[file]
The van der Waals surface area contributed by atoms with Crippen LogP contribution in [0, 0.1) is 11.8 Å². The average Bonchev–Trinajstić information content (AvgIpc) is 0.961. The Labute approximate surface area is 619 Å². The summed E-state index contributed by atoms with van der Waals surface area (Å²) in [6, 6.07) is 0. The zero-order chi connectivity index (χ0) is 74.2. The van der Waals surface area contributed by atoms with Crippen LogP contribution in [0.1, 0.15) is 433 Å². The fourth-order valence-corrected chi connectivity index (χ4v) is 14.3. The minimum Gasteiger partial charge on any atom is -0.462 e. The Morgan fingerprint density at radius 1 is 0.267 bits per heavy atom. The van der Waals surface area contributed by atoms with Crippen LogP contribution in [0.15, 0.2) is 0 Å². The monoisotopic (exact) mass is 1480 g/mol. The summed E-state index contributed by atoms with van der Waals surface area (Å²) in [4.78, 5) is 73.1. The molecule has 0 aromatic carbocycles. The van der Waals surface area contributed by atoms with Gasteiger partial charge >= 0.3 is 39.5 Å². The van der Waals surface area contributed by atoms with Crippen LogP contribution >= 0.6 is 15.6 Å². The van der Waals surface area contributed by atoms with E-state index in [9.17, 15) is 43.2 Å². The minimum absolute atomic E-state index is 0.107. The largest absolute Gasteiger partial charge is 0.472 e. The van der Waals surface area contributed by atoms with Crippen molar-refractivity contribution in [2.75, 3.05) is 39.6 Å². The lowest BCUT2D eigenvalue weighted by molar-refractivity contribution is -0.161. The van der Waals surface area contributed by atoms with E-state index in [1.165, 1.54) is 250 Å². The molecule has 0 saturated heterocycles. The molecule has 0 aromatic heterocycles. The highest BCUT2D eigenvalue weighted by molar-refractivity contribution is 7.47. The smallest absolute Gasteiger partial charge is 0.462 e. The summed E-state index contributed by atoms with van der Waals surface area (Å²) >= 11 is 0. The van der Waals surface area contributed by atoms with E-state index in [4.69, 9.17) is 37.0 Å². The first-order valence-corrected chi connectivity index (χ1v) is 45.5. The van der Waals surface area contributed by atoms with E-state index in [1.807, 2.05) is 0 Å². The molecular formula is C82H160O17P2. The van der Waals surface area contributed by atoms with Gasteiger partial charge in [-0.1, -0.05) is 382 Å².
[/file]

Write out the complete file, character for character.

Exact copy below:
The van der Waals surface area contributed by atoms with Crippen LogP contribution in [0, 0.1) is 11.8 Å². The average Bonchev–Trinajstić information content (AvgIpc) is 0.961. The Labute approximate surface area is 619 Å². The summed E-state index contributed by atoms with van der Waals surface area (Å²) in [6, 6.07) is 0. The zero-order chi connectivity index (χ0) is 74.2. The van der Waals surface area contributed by atoms with Crippen LogP contribution in [0.1, 0.15) is 433 Å². The fourth-order valence-corrected chi connectivity index (χ4v) is 14.3. The minimum Gasteiger partial charge on any atom is -0.462 e. The Morgan fingerprint density at radius 1 is 0.267 bits per heavy atom. The van der Waals surface area contributed by atoms with Crippen LogP contribution in [0.15, 0.2) is 0 Å². The monoisotopic (exact) mass is 1480 g/mol. The summed E-state index contributed by atoms with van der Waals surface area (Å²) in [4.78, 5) is 73.1. The molecule has 0 aromatic carbocycles. The van der Waals surface area contributed by atoms with Gasteiger partial charge >= 0.3 is 39.5 Å². The van der Waals surface area contributed by atoms with Crippen LogP contribution >= 0.6 is 15.6 Å². The van der Waals surface area contributed by atoms with E-state index in [9.17, 15) is 43.2 Å². The minimum absolute atomic E-state index is 0.107. The largest absolute Gasteiger partial charge is 0.472 e. The van der Waals surface area contributed by atoms with Crippen molar-refractivity contribution in [2.75, 3.05) is 39.6 Å². The lowest BCUT2D eigenvalue weighted by molar-refractivity contribution is -0.161. The van der Waals surface area contributed by atoms with E-state index in [1.165, 1.54) is 250 Å². The molecule has 0 saturated heterocycles. The molecule has 0 aromatic heterocycles. The highest BCUT2D eigenvalue weighted by molar-refractivity contribution is 7.47. The smallest absolute Gasteiger partial charge is 0.462 e. The summed E-state index contributed by atoms with van der Waals surface area (Å²) >= 11 is 0. The van der Waals surface area contributed by atoms with E-state index in [4.69, 9.17) is 37.0 Å². The first-order valence-corrected chi connectivity index (χ1v) is 45.5. The van der Waals surface area contributed by atoms with E-state index in [1.807, 2.05) is 0 Å². The molecular formula is C82H160O17P2. The van der Waals surface area contributed by atoms with Gasteiger partial charge in [-0.1, -0.05) is 382 Å².